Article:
Doris Day was a major star during the 1950s and '60s. Today, forty years after her last film, the star (who was ninety in April 2012) is often still invoked as shorthand for a kind of sexuality now felt outmoded, being typecast as 'the forty year old virgin'. Close attention to the facts of Day's own life (three times married) challenges this assumption and the majority of her film roles also prove otherwise, with Day most frequently portraying a woman of maturely sexual desires. How did such pejorative labeling arise, and why has it stuck so tenaciously to Day, even now?
This book addresses these questions through closely examining Day's characters and performances across her thirty-eight films and her TV work, as well as material from other popular media for the source of the virgin myth. It then focuses on contemporary popular culture contexts, using newspaper stories, articles from film, fan and lifestyle magazines, reviews and gossip to chart the developments in Day's screen 'persona' are charted, highlighting the changes in public perception of the star of Calamity Jane, Love Me Or Leave Me and Pillow Talk as aided and abetted by the media.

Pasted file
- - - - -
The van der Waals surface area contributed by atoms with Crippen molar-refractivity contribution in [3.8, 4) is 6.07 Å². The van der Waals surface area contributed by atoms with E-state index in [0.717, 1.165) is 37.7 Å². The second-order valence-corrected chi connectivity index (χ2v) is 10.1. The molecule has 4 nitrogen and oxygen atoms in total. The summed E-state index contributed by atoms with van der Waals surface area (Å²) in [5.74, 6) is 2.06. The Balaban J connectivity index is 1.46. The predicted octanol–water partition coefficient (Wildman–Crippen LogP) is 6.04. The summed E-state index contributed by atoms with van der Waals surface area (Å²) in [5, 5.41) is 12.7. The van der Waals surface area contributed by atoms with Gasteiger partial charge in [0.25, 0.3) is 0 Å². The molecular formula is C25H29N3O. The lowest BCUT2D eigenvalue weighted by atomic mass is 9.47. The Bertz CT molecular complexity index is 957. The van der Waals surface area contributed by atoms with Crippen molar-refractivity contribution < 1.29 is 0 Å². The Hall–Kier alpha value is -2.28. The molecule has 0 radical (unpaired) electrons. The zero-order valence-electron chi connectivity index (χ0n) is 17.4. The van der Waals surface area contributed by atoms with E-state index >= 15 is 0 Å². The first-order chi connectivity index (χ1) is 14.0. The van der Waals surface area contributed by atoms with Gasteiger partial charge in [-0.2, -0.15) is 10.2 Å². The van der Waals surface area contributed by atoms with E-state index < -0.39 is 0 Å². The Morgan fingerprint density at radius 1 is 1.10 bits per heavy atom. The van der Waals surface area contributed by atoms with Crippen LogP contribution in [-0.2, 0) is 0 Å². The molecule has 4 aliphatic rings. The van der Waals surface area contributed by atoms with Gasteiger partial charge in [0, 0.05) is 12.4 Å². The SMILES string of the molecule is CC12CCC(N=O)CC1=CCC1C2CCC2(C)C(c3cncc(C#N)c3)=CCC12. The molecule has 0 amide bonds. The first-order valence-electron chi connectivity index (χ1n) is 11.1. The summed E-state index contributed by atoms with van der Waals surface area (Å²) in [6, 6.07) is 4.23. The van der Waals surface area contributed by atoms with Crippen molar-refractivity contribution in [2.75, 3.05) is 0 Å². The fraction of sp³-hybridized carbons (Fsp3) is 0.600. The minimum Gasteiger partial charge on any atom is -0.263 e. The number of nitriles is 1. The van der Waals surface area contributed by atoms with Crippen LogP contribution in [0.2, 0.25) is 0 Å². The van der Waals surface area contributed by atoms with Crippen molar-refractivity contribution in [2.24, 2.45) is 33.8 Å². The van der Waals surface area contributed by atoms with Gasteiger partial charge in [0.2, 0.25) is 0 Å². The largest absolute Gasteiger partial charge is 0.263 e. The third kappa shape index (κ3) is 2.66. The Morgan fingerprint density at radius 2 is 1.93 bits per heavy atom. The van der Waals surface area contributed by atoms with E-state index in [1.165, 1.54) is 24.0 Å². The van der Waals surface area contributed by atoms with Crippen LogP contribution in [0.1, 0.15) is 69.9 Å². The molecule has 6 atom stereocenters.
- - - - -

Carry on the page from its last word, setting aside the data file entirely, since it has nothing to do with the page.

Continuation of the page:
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Tamar Jeffers McDonald is Senior Lecturer in Film Studies at the University of Kent, UK. She is the author of Romantic Comedy: Boy Meets Girl Meets Genre (2007) and of Hollywood Catwalk (I.B.Tauris, 2009).Review:
"An intriguing look at why and how the thrice married star became the epitome of Hollywood virginity." - The Sunday Times
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